Black Liberation / White Supremacy

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Pastor David W. Swanson   

David is the founding pastor of New Community Covenant Church, a multiracial congregation on the South Side of Chicago. He also serves as the CEO of New Community Outreach, a non-profit organization working to reduce causes of trauma and raise opportunities for equity in Chicago. He previously served as a Director of Church Planting for the Evangelical Covenant Church.


Pastor Swanson says this –

White Christians: “I can’t support BLM because I don’t agree with everything the org believes.”


Same people: “I support Donald J. Trump even though I don’t agree with everything the president says and does.”


(Given the choice between Black liberation or white supremacy, we consistently choose the latter.)



Some of the comments he received from his observation follows :

“This is sadly true. And these people are blinded by their fear or so self deceived they actually think the allegiances they have chosen are on the side of righteousness.”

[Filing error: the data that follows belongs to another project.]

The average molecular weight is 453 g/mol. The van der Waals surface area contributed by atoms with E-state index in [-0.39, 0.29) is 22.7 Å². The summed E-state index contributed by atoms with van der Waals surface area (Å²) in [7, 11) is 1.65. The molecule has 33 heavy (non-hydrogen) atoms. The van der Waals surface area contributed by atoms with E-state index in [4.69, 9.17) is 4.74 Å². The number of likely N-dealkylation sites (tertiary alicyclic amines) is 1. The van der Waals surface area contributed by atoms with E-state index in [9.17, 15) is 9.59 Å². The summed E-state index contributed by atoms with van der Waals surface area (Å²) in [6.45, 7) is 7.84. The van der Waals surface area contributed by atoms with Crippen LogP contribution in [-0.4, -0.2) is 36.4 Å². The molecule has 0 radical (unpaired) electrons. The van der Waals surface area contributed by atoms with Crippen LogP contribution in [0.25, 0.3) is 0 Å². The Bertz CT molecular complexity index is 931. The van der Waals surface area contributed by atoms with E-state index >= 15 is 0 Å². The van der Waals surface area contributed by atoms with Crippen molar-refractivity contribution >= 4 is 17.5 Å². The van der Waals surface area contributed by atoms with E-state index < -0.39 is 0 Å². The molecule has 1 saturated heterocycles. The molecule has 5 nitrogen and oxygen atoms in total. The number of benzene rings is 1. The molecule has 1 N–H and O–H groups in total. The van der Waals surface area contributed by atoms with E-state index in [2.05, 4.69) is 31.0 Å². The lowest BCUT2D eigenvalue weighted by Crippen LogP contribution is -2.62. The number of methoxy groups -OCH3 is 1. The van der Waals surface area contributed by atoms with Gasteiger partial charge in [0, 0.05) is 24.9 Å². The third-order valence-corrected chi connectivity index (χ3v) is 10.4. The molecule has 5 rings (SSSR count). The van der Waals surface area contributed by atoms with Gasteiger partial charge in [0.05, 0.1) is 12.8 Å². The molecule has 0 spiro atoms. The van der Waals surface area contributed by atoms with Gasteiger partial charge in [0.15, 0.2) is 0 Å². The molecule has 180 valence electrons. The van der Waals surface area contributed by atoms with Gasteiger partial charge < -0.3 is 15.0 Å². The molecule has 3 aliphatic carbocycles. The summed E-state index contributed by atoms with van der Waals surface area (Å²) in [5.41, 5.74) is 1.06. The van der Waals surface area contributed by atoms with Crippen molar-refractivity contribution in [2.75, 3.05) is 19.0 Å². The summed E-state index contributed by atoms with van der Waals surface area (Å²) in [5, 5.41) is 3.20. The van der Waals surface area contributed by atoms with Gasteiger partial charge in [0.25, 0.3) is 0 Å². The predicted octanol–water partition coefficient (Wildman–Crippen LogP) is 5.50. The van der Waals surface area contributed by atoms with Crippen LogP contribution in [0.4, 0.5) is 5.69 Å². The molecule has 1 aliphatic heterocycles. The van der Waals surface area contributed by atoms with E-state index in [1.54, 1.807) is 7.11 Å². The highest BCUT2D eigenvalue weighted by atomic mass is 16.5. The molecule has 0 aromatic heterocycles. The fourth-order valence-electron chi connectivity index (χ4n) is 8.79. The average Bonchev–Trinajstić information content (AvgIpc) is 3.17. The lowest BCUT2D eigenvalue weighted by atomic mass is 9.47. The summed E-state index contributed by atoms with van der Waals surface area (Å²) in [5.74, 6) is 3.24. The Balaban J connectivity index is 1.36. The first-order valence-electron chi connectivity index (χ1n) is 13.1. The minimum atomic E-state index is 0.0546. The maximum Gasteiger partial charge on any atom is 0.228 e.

“And that’s why the call of the Christian community into accountability must continue.  #RighteousAnger.”


“The saddest part is the damage that has been done to Christianity.”


“Long gone are the days when “character matters.”



On the their hand, some are saying:

“I support the meaning behind “Black Lives Matter” as they too are creations of God, but I believe we are already as equal as possible in regard to government legislation. What is wrong with America (and the world in general) is a heart problem that will only be solved by Christ. I don’t support Trump’s character, demeanor, or rash remarks, just like I don’t support looting, burning, and destroying people’s livelihoods in the name of “social justice”…. evil is still evil regardless of what message the enemy tries to disguise it with.”


“This is such a false dichotomy!!! As Christians, we are inherently in opposition to racism and not supporting BLM because of the beliefs of the organization does not mean that we are in opposition to the message that “black lives matter”. We whole heartedly embrace the message that racism is evil. Supporting the president despite his shortcomings is pretty much what people do with every single president. We believe that the policies and the people that have been put into place under Trump are significantly preferred to the alternative.  Additionally, no one is supporting white supremacy! It is a disgusting and foolish statement to say that Christians are choosing white supremacy. The president is not supporting or promoting it in the slightest. Every single argument saying that he is, has been solidly refuted”